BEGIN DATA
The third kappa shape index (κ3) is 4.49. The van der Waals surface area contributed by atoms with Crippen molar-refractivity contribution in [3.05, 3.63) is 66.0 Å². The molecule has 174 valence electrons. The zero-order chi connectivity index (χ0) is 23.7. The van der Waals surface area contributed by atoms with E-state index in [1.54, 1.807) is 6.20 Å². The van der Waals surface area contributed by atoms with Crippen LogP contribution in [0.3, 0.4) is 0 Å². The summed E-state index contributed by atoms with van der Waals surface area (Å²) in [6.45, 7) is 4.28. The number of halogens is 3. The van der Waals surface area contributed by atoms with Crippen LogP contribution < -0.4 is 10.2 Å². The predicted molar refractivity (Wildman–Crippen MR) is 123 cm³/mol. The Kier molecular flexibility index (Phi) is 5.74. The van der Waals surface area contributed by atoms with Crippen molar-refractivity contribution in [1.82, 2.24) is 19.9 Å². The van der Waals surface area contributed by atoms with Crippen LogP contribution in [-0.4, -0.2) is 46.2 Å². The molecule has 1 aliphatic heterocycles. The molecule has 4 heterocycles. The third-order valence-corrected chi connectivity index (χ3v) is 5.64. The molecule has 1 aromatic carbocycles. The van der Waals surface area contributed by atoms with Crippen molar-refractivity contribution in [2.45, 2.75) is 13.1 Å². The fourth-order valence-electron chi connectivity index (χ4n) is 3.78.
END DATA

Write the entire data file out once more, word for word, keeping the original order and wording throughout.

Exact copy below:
The third kappa shape index (κ3) is 4.49. The van der Waals surface area contributed by atoms with Crippen molar-refractivity contribution in [3.05, 3.63) is 66.0 Å². The molecule has 174 valence electrons. The zero-order chi connectivity index (χ0) is 23.7. The van der Waals surface area contributed by atoms with E-state index in [1.54, 1.807) is 6.20 Å². The van der Waals surface area contributed by atoms with Crippen LogP contribution in [0.3, 0.4) is 0 Å². The summed E-state index contributed by atoms with van der Waals surface area (Å²) in [6.45, 7) is 4.28. The number of halogens is 3. The van der Waals surface area contributed by atoms with Crippen LogP contribution < -0.4 is 10.2 Å². The predicted molar refractivity (Wildman–Crippen MR) is 123 cm³/mol. The Kier molecular flexibility index (Phi) is 5.74. The van der Waals surface area contributed by atoms with Crippen molar-refractivity contribution in [1.82, 2.24) is 19.9 Å². The van der Waals surface area contributed by atoms with Crippen LogP contribution in [-0.4, -0.2) is 46.2 Å². The molecule has 1 aliphatic heterocycles. The molecule has 4 heterocycles. The third-order valence-corrected chi connectivity index (χ3v) is 5.64. The molecule has 1 aromatic carbocycles. The van der Waals surface area contributed by atoms with Crippen molar-refractivity contribution in [2.45, 2.75) is 13.1 Å². The fourth-order valence-electron chi connectivity index (χ4n) is 3.78.